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British Airways plans to close its main final salary pension scheme and replace it with what it called a more flexible retirement saving plan that will help it tackle its £2.8bn pension deficit.
BA owner International Airlines Group said that after consulting with trade unions and workers the British flag carrier would scrap its New Airways Pension Scheme – its final salary plan – as well as its main defined contribution scheme.
The final salary scheme, which promises workers a guaranteed portion of their working income in retirement, had already been closed to new members since 2003. Now people who had joined that scheme before 2003 and have been paying into the plan in the expectation of a final salary-based income in retirement would be moved into other arrangements, from April, IAG said.
Around 47 per cent of BA staff are members of the final salary retirement plan.
According to IAG’s statement:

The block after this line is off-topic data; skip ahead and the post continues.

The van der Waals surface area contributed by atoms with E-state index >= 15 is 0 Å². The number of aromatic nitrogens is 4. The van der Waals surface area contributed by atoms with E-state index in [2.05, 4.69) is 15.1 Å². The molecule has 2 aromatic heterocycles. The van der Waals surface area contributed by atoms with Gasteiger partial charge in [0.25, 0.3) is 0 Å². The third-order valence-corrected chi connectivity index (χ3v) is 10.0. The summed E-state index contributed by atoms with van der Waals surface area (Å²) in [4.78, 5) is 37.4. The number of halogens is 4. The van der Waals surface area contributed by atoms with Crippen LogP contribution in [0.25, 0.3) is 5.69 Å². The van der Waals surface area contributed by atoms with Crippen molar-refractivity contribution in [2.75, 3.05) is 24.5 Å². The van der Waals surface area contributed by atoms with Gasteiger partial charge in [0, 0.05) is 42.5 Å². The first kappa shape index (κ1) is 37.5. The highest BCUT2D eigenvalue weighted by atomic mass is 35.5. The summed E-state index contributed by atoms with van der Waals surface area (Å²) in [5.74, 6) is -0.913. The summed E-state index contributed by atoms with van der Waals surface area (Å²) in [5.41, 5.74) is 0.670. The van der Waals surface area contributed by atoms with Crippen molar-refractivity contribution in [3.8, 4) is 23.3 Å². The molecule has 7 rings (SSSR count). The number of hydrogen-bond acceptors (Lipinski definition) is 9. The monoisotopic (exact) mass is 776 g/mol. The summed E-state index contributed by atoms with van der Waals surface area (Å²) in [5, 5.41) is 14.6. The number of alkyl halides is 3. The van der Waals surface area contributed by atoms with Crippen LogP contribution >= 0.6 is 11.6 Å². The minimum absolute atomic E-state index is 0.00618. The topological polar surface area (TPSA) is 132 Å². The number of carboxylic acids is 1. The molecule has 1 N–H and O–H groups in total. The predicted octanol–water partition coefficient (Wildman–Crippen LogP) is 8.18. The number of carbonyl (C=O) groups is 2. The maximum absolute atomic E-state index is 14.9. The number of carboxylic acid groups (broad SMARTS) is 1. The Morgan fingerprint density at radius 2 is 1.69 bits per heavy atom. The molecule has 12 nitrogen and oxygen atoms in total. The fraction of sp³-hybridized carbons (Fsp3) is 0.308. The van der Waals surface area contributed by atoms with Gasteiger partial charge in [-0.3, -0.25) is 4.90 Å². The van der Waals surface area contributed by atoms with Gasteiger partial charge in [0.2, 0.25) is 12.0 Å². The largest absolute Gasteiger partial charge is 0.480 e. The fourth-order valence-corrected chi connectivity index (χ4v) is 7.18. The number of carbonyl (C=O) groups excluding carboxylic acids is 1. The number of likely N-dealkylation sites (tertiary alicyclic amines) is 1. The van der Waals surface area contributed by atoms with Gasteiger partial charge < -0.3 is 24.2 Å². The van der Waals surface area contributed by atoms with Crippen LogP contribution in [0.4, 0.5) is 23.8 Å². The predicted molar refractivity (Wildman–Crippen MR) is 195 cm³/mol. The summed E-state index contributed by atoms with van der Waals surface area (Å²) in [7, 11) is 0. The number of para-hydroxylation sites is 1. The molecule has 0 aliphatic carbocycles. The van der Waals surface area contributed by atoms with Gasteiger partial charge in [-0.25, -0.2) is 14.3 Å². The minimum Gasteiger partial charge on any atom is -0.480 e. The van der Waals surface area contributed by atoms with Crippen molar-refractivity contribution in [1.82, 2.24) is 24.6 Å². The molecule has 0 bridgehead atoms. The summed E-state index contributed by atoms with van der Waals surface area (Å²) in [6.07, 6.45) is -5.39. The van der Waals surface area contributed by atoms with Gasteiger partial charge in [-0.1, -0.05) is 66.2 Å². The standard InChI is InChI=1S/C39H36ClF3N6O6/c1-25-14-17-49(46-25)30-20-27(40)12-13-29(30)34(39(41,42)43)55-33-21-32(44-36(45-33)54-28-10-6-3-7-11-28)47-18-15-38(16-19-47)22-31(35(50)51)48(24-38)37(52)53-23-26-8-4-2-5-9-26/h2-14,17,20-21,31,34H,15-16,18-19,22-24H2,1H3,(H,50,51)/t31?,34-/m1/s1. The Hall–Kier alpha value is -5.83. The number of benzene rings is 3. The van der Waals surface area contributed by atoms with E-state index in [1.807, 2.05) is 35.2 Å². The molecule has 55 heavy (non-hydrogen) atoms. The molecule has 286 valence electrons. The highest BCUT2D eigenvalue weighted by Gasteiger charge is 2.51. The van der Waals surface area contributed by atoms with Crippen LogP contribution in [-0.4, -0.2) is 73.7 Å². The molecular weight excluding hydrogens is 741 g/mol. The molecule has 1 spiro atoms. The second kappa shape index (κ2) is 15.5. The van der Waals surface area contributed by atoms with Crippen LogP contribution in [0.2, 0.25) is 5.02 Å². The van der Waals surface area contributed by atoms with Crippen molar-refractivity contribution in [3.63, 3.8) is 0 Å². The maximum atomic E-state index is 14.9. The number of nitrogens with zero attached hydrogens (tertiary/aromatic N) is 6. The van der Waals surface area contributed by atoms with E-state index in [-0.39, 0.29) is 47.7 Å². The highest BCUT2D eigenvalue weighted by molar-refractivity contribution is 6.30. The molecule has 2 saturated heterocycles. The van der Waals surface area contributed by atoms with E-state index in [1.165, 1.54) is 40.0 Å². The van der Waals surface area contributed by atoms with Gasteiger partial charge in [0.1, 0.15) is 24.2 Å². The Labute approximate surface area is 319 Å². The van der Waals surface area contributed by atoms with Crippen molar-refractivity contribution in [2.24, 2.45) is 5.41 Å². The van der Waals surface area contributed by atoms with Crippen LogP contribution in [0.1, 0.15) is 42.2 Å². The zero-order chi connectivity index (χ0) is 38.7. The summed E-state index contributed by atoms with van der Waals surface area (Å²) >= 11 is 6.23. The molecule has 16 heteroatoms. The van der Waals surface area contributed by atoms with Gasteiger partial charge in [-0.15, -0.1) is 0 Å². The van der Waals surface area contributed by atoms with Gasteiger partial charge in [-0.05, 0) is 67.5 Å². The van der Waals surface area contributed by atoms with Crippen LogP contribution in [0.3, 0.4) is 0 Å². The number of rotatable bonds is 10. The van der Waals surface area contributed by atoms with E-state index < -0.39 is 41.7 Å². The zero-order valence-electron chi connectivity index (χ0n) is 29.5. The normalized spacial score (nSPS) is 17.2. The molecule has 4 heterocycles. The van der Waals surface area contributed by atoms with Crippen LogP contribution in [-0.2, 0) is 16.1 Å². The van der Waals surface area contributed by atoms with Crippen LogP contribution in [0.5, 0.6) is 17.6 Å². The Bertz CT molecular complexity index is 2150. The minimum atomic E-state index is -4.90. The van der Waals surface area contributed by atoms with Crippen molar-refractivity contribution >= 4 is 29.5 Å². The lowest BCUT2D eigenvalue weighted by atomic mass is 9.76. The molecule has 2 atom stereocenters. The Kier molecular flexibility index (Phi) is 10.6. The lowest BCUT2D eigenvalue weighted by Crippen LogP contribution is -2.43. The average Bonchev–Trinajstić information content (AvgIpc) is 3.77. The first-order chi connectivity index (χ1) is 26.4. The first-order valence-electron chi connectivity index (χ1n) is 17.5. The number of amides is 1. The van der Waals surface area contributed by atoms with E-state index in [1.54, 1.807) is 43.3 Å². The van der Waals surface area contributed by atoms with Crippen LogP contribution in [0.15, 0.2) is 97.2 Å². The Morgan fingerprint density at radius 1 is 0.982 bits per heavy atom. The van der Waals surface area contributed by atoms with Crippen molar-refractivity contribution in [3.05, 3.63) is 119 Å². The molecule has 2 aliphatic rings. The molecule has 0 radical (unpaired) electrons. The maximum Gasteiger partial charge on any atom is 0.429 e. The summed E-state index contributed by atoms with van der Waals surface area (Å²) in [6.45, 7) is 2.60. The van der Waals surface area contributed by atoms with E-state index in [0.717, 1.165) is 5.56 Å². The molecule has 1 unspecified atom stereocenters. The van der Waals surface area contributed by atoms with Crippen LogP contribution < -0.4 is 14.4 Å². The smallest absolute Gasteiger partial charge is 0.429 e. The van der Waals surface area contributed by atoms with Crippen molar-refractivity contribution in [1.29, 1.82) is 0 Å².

International Airlines Group’s subsidiary British Airways has decided, following consultation with its trade unions and employees, to launch a flexible benefits scheme incorporating a new defined contribution pension scheme.
The scheme will open on April 1, 2018 replacing the main UK defined benefit scheme, the New Airways Pension Scheme (NAPS), and the main UK defined contribution scheme, the British Airways Retirement Plan (BARP).
The changes are subject to NAPS trustees agreeing to amend the scheme’s rules to enable closure to future accrual.
The new scheme will offer market-competitive arrangements with a choice of contribution rates and the ability to opt for cash instead of a pension. Active NAPS members will also be offered a choice of transition arrangements including a cash lump sum, additional company pension contributions or additional pension benefits in NAPS prior to its closure.
The overall financial impact on British Airways will depend, in part, on the transition arrangements.
BA first announced the closure of the NAPS scheme in September, then carried out a consultation with its workers and their representatives. At the time BA said that it had poured £3.5bn into NAPS since 2003 but still not managed to get the funding deficit under control.